I dont have Ailz's gift for handling money, but I do manage it well at any rate. Like both of you, I am on very low income, but manage to squeeze out enough each month to bolster clothing needs and also to get in a little entertainment.
I dont have any fear of it, except insofar as it is used to bribe people in power to go against the well-being of those less wealthy. It's a shame to think that bits of metal and paper could hold that kind of power.
I've never wanted more than will keep me in modest style. I'm afraid of what riches do to people. I sometimes think it would be nice to win the lottery- and then immediately think, "O, no it wouldn't!"
Money is just the method we use to describe value. One chicken = 4 cabbages, one terraced house in Oldham = one small garage in Kensington. It's a useful concept and provides liquidity (if you have one chicken but you want to buy 2 cabbages and some apples, you can do it via money).
At a big picture level it is gobsmackingly complex with shares and options and derivatives and swaps and whatever. At a household level, it's Mr Micawber's famous quote...
I understand things at the chicken and cabbages level. Anything more sophisticated than that has me scratching my head and starting to panic.
Funnily enough, I have just given a lecture about exactly this. I wanted to explain to our second-year students what happened when the Romans made the shift in the third century BC to paying for everything with chunks of bronze of the same value as the goods they were buying, to paying for things with struck silver coins that weren't inherently worth the same value as what they were being used to buy. I used the example of a modern £10 note, which very obviously isn't actually worth £10 in itself - but is a lot more convenient than carrying around the £10 worth of gold (or labour, or whatever) that it represents. They seemed to get it - I saw nods and some smiles.
I was reading something in one of my archaeology magazines that suggested that the adoption of Roman-style coinage by British tribal kingdoms represented a great step forward in civilisation etc. I guess that's true. The more sophisticated the culture the more fictitious its money becomes.
And the more fictitious the money becomes, the more sophisticated (in the old sense) the culture and its economic system are capable of becoming.
And the more difficult it is to fix the system when it goes wrong....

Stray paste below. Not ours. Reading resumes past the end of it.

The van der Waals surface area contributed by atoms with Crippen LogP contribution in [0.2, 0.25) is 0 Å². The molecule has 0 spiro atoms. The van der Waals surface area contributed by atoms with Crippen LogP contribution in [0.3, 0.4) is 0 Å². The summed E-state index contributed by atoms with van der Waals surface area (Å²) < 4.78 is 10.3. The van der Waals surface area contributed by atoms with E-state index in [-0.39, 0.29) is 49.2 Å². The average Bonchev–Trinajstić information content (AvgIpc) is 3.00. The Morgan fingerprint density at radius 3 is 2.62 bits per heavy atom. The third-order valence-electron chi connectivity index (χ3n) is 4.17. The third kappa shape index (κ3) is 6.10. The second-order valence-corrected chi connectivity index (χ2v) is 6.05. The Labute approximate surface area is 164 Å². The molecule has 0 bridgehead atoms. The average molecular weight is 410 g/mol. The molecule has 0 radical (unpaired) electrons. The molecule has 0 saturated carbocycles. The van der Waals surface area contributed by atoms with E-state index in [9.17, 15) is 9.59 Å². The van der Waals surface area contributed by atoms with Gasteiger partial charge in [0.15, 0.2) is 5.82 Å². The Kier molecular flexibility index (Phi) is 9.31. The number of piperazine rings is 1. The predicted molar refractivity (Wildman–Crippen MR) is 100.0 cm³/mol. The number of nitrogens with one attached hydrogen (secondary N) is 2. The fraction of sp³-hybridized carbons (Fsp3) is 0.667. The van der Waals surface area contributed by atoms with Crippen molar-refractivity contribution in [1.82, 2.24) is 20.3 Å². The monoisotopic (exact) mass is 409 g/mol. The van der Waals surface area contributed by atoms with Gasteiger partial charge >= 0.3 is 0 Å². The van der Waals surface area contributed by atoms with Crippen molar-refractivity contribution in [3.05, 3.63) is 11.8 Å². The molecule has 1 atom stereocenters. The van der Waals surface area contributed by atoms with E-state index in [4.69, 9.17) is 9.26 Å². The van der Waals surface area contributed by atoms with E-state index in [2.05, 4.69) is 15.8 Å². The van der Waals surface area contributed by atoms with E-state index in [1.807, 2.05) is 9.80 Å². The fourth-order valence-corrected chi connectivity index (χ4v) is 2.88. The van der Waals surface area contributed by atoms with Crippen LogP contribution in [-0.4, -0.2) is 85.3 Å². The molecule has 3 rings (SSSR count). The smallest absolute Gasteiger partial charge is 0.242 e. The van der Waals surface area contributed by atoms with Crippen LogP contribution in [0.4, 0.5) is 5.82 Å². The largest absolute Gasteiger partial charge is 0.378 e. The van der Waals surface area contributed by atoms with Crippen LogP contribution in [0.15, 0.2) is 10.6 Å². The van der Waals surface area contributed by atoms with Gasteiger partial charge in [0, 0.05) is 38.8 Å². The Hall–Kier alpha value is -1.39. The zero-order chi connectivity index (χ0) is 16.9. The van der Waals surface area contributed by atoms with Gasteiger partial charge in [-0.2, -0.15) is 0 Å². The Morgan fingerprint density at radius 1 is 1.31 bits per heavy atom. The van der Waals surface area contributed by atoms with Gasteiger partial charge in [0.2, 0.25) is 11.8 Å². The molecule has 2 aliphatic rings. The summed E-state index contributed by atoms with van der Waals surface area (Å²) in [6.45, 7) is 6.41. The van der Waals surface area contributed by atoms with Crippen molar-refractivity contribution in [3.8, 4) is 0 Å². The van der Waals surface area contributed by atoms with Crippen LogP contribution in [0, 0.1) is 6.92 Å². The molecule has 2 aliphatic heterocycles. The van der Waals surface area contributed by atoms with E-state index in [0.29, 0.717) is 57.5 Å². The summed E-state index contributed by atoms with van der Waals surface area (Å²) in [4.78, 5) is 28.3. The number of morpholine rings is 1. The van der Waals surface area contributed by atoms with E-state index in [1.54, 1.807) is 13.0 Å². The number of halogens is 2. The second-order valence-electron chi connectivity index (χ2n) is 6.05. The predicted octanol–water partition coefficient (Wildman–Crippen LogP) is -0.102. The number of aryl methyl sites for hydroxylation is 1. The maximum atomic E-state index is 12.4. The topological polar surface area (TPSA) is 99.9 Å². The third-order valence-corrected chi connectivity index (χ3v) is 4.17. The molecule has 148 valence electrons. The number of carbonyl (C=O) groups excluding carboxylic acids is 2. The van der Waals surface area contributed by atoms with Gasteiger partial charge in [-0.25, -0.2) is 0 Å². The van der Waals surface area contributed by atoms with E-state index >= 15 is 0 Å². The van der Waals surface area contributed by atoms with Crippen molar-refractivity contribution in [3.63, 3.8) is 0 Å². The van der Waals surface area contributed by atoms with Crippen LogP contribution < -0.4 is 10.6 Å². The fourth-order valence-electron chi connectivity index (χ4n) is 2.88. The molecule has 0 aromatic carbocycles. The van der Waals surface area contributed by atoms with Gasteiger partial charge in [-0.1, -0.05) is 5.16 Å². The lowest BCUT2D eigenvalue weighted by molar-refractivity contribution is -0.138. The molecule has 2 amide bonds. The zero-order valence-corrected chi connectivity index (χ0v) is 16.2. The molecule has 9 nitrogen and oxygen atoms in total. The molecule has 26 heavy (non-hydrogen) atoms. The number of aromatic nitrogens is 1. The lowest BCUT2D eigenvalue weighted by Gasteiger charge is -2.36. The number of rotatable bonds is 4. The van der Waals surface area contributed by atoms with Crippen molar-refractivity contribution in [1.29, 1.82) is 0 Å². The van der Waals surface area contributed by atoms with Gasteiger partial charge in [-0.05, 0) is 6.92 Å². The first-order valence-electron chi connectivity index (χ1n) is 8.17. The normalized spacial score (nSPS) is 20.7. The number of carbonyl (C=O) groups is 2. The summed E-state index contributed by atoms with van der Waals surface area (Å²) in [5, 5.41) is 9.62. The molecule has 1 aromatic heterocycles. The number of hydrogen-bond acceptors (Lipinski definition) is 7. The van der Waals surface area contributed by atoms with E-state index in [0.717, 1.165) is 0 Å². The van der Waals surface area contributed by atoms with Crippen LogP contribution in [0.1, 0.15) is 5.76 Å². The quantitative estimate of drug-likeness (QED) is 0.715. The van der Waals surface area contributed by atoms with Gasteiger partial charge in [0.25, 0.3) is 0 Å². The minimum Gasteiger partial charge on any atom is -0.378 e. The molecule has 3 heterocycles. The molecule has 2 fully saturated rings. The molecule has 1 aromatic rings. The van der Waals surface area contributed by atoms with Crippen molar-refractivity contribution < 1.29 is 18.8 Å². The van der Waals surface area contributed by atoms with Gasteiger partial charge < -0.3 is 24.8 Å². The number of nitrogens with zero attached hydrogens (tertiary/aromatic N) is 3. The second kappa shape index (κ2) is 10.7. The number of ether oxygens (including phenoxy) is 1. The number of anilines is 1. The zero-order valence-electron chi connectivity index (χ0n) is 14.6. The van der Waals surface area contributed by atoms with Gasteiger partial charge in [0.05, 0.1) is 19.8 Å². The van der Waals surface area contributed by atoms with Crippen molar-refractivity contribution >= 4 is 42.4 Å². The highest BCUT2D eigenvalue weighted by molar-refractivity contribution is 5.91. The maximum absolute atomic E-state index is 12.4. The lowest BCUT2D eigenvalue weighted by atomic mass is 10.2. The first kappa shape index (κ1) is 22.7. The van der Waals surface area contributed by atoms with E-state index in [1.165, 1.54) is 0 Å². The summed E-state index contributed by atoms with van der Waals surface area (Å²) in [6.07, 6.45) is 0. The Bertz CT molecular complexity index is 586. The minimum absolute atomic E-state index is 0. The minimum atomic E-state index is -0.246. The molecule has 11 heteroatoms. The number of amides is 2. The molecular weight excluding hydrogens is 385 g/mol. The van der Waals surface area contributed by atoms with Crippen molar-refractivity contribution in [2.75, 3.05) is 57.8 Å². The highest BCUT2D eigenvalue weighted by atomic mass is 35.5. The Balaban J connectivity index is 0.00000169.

Well, I think Gordon Brown did a fair bit of fixing this time last year and it has saved most of us from the worst ravages. For most of us, money may be virtual but it isn't fictional. But for certain investment bankers and stockbrokers, I think it takes on the mantle of a computer game and it might be safer if they were given monopoly money to play with.
I see that, in spite of having nearly brought the civilised world to its knees- and in spite of the universal contempt in which they are held, the bankers are back to their old game of awarding themselves gigantic bonuses.
Like professional footballers, it's all about rare skills, or that's the argument they make. If the UK restricts high salaries for excellent bankers, then they will move abroad and leave our institutions without the talent it needs.
This is not a bad argument as it stands but I would apply two caveats:
1. A bonus should be a bonus. It's not just part of your normal salary that is deferred until the end of the year. It should be given for extrmeley good performance on behalf of your investors (you and me) and not excpected as "standard". It should be deferred until the long-term effects of your decisions can be judged. Just like footballers, you are as only as good as your last performance.
2. When you perform badly and your investors and your company suffer from your mad decisions, you should get fuck all other than the sack.
I wonder how rare these skills really are- seeing how they can be performed by callow young men.
Try telling that to the Inland Revenue, Capitol One, and the landlord of the George and Dragon!
And why not? It would be a kindness to rescue them from the sphere of illusion.
Because by law freeing them from illusion would not wipe any debt I owe them. And later on I cannot see any of them coming round to rescue me from the 'illusion' of being homeless!
Sadly, although it's only a game, one gets penalised for not playing by the rules.
May I include that first paragraph you wrote in my current research file for the money & economies (art) project?
Please do. I'd be flattered. :)